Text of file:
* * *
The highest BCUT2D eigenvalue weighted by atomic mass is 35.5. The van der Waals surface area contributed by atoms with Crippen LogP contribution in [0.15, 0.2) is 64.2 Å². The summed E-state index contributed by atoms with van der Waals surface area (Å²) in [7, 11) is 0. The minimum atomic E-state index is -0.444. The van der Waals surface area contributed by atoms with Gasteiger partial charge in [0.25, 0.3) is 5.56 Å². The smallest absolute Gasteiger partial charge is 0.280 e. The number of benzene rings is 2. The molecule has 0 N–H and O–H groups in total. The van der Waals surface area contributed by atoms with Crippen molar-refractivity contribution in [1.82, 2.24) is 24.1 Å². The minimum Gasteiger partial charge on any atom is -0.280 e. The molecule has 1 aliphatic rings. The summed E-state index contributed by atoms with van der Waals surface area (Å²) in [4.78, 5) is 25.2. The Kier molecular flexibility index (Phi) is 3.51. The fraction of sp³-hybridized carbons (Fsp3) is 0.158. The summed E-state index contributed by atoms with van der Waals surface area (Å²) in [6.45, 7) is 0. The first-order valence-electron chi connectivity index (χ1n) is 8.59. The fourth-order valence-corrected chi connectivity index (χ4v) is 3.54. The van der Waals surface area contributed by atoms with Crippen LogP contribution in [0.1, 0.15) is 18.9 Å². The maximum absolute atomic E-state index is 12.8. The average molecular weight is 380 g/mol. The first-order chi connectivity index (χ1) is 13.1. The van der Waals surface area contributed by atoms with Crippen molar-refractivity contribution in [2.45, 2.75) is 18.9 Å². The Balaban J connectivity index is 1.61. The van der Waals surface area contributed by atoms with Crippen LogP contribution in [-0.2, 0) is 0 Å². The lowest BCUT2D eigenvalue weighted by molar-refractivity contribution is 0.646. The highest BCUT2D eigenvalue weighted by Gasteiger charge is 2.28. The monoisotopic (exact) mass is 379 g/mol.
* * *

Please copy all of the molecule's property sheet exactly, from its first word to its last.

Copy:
The highest BCUT2D eigenvalue weighted by atomic mass is 35.5. The van der Waals surface area contributed by atoms with Crippen LogP contribution in [0.15, 0.2) is 64.2 Å². The summed E-state index contributed by atoms with van der Waals surface area (Å²) in [7, 11) is 0. The minimum atomic E-state index is -0.444. The van der Waals surface area contributed by atoms with Gasteiger partial charge in [0.25, 0.3) is 5.56 Å². The smallest absolute Gasteiger partial charge is 0.280 e. The number of benzene rings is 2. The molecule has 0 N–H and O–H groups in total. The van der Waals surface area contributed by atoms with Crippen molar-refractivity contribution in [1.82, 2.24) is 24.1 Å². The minimum Gasteiger partial charge on any atom is -0.280 e. The molecule has 1 aliphatic rings. The summed E-state index contributed by atoms with van der Waals surface area (Å²) in [4.78, 5) is 25.2. The Kier molecular flexibility index (Phi) is 3.51. The fraction of sp³-hybridized carbons (Fsp3) is 0.158. The summed E-state index contributed by atoms with van der Waals surface area (Å²) in [6.45, 7) is 0. The first-order valence-electron chi connectivity index (χ1n) is 8.59. The fourth-order valence-corrected chi connectivity index (χ4v) is 3.54. The van der Waals surface area contributed by atoms with Crippen LogP contribution in [0.1, 0.15) is 18.9 Å². The maximum absolute atomic E-state index is 12.8. The average molecular weight is 380 g/mol. The first-order chi connectivity index (χ1) is 13.1. The van der Waals surface area contributed by atoms with Crippen molar-refractivity contribution in [2.45, 2.75) is 18.9 Å². The Balaban J connectivity index is 1.61. The van der Waals surface area contributed by atoms with Crippen LogP contribution in [-0.2, 0) is 0 Å². The lowest BCUT2D eigenvalue weighted by molar-refractivity contribution is 0.646. The highest BCUT2D eigenvalue weighted by Gasteiger charge is 2.28. The monoisotopic (exact) mass is 379 g/mol.